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Poem by William Cowper


The Doves


Reasoning at every step he treads,
Man yet mistakes his way,
While meaner things whom instinct leads
Are rarely known to stray.

One silent eve I wandered late,
And heard the voice of love;
The turtle thus addressed her mate,
And soothed the listening dove:

Our mutual bond of faith and truth,
No time shall disengage;
Those blessings of our early youth
Shall cheer our latest age.

While innocence without disguise,
And constancy sincere,
Shall fill the circles of those eyes,
And mine can read them there,

Those ills that wait on all below
Shall ne'er be felt by me,
Or gently felt, or only so,
As being shared with thee.

When lightnings flash among the trees,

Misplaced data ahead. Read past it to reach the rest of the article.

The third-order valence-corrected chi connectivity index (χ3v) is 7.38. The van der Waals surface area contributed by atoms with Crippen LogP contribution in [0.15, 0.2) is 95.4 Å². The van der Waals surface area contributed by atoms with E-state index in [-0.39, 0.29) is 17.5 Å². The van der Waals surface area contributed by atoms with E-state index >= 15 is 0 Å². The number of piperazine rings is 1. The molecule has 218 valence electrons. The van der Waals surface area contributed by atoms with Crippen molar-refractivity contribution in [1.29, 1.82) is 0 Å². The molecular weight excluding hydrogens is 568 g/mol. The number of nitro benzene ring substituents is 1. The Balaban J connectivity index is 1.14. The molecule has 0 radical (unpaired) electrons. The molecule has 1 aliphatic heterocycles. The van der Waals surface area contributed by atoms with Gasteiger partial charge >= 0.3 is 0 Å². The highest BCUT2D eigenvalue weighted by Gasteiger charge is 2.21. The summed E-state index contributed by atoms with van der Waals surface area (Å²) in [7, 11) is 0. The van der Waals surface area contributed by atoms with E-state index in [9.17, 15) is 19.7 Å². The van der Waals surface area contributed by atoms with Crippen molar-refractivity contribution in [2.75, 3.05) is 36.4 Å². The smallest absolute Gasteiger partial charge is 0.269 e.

Or kites are hovering near,
I fear lest thee alone they seize,
And know no other fear.

'Tis then I feel myself a wife,
And press thy wedded side,
Resolved a union formed for life
Death never shall divide.

But oh! if fickle and unchaste,
(Forgive a transient thought,)
Thou couldst become unkind at last,
And scorn thy present lot.

No need of lightnings from on high,
Or kites with cruel beak,
Denied the endearments of thine eye
This widowed heart would break.

Thus sang the sweet sequestered bird,
Soft as the passing wind,
And I recorded what I heard,
A lesson for mankind. 



William Cowper


William Cowper's other poems:
  1. To The Rev. Mr. Newton
  2. The Dog and the Water Lily
  3. The New Convert
  4. A Figurative Description of the Procedure of Divine Love
  5. Heroism


Poems of the other poets with the same name:

  • Katharine Tynan The Doves ("The house where I was born")

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